interest the reader, and it would be cruel to
so thoroughly expose his fraud. He
boarded at a cheap cottage, but did his
lounging at a first-class hotel, where he
danced with the girls and was accepted as a
great deal of a swell. Every morning or
two he would come around the piazza in a
costume for equestrianism and carrying a
neat riding whip. After awhile an observant
iii.uueu ooservea mat nis corauroy trousers
showed no signs of wear, such as even a few
hours of abrasion and concussion in a sad
dle is bound to produce. Then like femi
nine Hawkshaws we hunted him down. He
did no riding, but simply figured as a ver
anda knight. He couldn't afford both the
dress and the diversion so he made the best
show he could with the dres.
ARABELLA'S HINT SUFFICIENT.
How a Modest Maiden Encouraged a Terr
Boston Courier. 3
George was a bashful lover. He scarcely
dared to touch his lady's hand. He loved
her well and she was worthy of his affec
tions, for she was modest, intelligent, sweet
and lovable; but like all good women, she
yearned for the respectful caresses that are
the evidences of a pure affection. She however
yearned in vain. George worshiped her.
He might kiss the hem of her garment,
but to kiss her lips or cheek the very au
dacity of the thought made him tremble.
They sat together by the sea looking out
uponthe track of the moon's light which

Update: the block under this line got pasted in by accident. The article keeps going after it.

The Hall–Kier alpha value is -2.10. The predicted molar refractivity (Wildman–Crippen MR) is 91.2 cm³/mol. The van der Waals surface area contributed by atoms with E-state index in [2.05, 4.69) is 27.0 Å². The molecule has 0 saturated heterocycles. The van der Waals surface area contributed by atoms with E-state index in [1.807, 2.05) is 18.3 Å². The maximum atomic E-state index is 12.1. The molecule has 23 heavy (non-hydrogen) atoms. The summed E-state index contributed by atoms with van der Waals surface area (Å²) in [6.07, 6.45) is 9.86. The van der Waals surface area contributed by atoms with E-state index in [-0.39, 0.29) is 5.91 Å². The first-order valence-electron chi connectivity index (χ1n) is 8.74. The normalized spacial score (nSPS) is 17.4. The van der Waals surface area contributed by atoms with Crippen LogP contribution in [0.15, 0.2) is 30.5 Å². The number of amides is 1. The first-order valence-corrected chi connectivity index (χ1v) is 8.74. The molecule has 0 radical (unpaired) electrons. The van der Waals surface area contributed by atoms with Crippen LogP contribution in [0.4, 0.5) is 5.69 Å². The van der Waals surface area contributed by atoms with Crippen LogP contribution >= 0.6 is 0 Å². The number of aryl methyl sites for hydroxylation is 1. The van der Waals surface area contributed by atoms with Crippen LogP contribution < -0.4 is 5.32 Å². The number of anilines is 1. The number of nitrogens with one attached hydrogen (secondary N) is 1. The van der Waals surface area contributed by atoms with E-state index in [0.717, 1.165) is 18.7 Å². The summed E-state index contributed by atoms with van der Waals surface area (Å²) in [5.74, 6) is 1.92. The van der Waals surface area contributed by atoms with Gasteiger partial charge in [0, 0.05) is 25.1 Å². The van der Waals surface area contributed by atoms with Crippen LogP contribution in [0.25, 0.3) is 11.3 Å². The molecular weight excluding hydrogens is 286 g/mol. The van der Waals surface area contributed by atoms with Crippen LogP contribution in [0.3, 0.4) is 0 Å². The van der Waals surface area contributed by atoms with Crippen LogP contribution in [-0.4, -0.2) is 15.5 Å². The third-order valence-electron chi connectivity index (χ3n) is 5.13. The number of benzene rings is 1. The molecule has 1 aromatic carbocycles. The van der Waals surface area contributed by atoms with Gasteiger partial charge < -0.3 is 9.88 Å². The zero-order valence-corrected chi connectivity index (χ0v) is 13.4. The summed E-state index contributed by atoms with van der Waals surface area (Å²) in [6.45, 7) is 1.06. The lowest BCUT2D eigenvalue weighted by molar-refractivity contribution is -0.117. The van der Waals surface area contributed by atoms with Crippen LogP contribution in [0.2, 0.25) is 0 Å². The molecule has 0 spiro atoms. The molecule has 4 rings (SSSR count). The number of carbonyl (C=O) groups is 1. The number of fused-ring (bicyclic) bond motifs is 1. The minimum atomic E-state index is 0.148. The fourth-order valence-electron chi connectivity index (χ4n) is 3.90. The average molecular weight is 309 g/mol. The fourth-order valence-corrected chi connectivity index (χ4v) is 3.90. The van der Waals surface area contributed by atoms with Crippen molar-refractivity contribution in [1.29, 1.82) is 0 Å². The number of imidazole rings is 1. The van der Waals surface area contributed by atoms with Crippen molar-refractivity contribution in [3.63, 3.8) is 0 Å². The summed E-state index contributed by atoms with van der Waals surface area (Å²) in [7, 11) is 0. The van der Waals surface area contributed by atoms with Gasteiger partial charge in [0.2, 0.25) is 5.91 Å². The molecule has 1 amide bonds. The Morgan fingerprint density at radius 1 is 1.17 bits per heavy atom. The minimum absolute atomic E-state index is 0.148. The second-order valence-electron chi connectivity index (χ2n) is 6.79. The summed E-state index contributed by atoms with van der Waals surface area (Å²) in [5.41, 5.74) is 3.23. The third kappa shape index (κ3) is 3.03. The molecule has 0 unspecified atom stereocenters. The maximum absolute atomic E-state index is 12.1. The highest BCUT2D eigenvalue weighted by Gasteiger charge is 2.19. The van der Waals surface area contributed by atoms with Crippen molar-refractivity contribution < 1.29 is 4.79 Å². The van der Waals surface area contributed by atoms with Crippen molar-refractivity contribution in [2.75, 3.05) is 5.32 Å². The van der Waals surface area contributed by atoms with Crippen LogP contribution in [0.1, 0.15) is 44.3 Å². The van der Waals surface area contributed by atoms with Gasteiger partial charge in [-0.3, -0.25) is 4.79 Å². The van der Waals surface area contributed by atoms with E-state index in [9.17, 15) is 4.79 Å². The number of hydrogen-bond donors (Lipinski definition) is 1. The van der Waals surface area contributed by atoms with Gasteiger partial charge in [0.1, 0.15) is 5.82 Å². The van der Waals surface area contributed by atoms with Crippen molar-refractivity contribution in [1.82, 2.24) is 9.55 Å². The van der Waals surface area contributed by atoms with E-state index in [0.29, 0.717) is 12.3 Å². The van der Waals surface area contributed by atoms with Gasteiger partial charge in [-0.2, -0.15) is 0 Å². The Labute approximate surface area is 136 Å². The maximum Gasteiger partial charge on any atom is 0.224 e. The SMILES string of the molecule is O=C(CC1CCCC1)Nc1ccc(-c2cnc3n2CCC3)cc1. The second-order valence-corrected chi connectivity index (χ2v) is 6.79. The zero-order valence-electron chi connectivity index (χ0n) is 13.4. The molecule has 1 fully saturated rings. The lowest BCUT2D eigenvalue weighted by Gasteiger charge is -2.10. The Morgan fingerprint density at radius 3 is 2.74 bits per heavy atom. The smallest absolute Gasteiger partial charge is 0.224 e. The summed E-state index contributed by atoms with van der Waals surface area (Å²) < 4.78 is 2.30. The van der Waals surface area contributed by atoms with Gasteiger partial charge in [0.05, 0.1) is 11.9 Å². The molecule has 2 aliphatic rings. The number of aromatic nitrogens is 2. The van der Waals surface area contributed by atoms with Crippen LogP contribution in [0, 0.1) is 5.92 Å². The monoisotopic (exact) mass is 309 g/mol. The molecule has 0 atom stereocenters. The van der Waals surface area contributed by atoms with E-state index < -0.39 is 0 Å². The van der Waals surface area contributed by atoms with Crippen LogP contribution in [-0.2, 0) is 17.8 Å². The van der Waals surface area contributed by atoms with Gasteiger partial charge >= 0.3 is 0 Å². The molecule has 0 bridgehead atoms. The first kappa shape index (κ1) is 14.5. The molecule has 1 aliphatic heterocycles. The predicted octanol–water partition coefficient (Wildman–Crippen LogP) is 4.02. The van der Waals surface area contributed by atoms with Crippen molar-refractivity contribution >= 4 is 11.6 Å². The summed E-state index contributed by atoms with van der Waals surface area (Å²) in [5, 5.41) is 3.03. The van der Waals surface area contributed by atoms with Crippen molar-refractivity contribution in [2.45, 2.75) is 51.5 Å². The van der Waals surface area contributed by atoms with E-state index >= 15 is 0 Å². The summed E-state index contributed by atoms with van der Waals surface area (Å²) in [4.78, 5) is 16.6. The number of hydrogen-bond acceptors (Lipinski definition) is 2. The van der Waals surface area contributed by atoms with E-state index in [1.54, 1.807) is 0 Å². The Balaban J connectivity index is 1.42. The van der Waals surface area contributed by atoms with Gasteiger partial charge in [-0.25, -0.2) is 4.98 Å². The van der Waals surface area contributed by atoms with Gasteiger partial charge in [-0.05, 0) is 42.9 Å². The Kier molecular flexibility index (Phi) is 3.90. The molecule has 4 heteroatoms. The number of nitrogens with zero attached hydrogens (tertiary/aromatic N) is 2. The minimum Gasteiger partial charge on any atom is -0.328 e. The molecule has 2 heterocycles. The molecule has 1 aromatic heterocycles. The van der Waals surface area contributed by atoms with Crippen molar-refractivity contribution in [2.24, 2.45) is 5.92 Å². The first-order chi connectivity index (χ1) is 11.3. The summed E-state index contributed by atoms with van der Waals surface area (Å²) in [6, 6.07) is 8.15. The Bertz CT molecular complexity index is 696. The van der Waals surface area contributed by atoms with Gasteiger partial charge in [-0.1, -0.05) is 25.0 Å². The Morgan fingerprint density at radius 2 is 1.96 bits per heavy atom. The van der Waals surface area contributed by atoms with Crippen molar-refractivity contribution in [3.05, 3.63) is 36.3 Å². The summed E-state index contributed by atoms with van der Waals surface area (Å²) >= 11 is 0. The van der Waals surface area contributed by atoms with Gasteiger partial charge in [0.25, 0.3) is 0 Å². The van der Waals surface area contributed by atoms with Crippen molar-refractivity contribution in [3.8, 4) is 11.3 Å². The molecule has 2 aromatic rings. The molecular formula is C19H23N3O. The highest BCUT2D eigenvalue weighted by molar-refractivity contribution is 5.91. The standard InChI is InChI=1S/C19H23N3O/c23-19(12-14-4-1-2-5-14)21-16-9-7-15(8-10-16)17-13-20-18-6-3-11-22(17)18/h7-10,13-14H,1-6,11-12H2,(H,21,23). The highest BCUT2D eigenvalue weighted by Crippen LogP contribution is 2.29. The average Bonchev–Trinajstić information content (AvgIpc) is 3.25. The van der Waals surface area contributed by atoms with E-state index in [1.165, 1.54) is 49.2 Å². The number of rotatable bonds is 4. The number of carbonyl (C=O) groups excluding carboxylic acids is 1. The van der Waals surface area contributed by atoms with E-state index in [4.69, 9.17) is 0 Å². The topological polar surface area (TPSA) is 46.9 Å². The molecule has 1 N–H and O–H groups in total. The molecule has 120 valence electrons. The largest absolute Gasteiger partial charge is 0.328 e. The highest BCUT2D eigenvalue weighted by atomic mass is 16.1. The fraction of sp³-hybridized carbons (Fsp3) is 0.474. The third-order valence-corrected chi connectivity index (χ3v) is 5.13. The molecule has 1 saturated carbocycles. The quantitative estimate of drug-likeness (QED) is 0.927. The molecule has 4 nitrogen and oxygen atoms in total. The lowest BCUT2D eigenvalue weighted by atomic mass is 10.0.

white-winged yachts were crossing now and
"It was a witching hour, a scene
For love and calm delight."
Suddenly she moved slightly away from
"Please, George, don't do that," she said.
"What?" he asked in genuine surprise,
"Oh! you needn't tell me," she replied.
"You. were just going to put your arm
around my waist and and were' going to
try and kiss me."
"Oh! you needn't tell -me different; you
were going to do it "Well, after all, I sup
pose yon are not to blame. It is just what
a lover would do to his sweetheart, and I
suppose I must not be offended it Vbu do
And George grasped the situation and
did exactly what Arabella supposed he
would do, and the moon grinned and the
stars winked and the wavelets laughed and
a mosquito that was about to alight on the
maiden's cheek flew away and settled on
the nose of a grass widow who was sitting
near the band stand.
A HUDSON KIVEE INCIDENT.
Wfar tbe Clerk of the Boat Didn't Bounce
Old Sam Hammond.
Kingston Arsrui.'; x
"You do not remember old Sam Ham
mond of Hudson, who built the steamboat
Legislator, which ran between Hudson and
New York 45 years ago?" said an old resi
dent to a reporter. "Ob, no! yon had not